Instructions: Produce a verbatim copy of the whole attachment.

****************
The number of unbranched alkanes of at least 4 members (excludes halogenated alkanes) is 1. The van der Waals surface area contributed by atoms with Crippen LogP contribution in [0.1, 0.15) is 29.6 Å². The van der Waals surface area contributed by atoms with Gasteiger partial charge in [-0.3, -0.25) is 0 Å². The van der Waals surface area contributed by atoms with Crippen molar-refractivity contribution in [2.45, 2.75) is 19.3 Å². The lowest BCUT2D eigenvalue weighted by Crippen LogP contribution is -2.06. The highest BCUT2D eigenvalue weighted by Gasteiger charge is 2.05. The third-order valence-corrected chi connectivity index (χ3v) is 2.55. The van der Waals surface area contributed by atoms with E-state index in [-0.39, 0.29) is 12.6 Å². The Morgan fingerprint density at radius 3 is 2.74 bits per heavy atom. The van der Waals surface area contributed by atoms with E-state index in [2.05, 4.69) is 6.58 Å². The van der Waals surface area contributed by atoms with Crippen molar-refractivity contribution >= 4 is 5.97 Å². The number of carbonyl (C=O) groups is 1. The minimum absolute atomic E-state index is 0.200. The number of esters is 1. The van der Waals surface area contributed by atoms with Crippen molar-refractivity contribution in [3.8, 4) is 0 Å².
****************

The number of unbranched alkanes of at least 4 members (excludes halogenated alkanes) is 1. The van der Waals surface area contributed by atoms with Crippen LogP contribution in [0.1, 0.15) is 29.6 Å². The van der Waals surface area contributed by atoms with Gasteiger partial charge in [-0.3, -0.25) is 0 Å². The van der Waals surface area contributed by atoms with Crippen molar-refractivity contribution in [2.45, 2.75) is 19.3 Å². The lowest BCUT2D eigenvalue weighted by Crippen LogP contribution is -2.06. The highest BCUT2D eigenvalue weighted by Gasteiger charge is 2.05. The third-order valence-corrected chi connectivity index (χ3v) is 2.55. The van der Waals surface area contributed by atoms with E-state index in [-0.39, 0.29) is 12.6 Å². The Morgan fingerprint density at radius 3 is 2.74 bits per heavy atom. The van der Waals surface area contributed by atoms with E-state index in [2.05, 4.69) is 6.58 Å². The van der Waals surface area contributed by atoms with Crippen molar-refractivity contribution >= 4 is 5.97 Å². The number of carbonyl (C=O) groups is 1. The minimum absolute atomic E-state index is 0.200. The number of esters is 1. The van der Waals surface area contributed by atoms with Crippen molar-refractivity contribution in [3.8, 4) is 0 Å².